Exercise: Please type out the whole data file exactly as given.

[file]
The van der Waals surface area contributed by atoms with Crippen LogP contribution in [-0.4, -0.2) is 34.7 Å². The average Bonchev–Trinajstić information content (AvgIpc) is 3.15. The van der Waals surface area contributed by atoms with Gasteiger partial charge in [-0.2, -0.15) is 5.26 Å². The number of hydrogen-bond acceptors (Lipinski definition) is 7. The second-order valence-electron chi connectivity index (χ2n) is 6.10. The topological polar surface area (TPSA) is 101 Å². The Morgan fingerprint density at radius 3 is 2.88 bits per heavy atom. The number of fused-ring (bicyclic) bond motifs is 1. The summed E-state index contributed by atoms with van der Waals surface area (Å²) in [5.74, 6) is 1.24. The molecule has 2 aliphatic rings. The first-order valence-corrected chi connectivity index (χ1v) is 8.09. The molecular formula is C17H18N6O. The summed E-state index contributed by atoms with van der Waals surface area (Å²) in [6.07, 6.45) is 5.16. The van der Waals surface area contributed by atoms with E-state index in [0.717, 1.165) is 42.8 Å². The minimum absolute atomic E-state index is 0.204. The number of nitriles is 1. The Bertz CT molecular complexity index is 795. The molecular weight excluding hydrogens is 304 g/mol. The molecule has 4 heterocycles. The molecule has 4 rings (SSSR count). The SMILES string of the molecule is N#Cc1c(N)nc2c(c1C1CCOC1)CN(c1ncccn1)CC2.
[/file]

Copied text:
The van der Waals surface area contributed by atoms with Crippen LogP contribution in [-0.4, -0.2) is 34.7 Å². The average Bonchev–Trinajstić information content (AvgIpc) is 3.15. The van der Waals surface area contributed by atoms with Gasteiger partial charge in [-0.2, -0.15) is 5.26 Å². The number of hydrogen-bond acceptors (Lipinski definition) is 7. The second-order valence-electron chi connectivity index (χ2n) is 6.10. The topological polar surface area (TPSA) is 101 Å². The Morgan fingerprint density at radius 3 is 2.88 bits per heavy atom. The number of fused-ring (bicyclic) bond motifs is 1. The summed E-state index contributed by atoms with van der Waals surface area (Å²) in [5.74, 6) is 1.24. The molecule has 2 aliphatic rings. The first-order valence-corrected chi connectivity index (χ1v) is 8.09. The molecular formula is C17H18N6O. The summed E-state index contributed by atoms with van der Waals surface area (Å²) in [6.07, 6.45) is 5.16. The van der Waals surface area contributed by atoms with E-state index in [0.717, 1.165) is 42.8 Å². The minimum absolute atomic E-state index is 0.204. The number of nitriles is 1. The Bertz CT molecular complexity index is 795. The molecular weight excluding hydrogens is 304 g/mol. The molecule has 4 heterocycles. The molecule has 4 rings (SSSR count). The SMILES string of the molecule is N#Cc1c(N)nc2c(c1C1CCOC1)CN(c1ncccn1)CC2.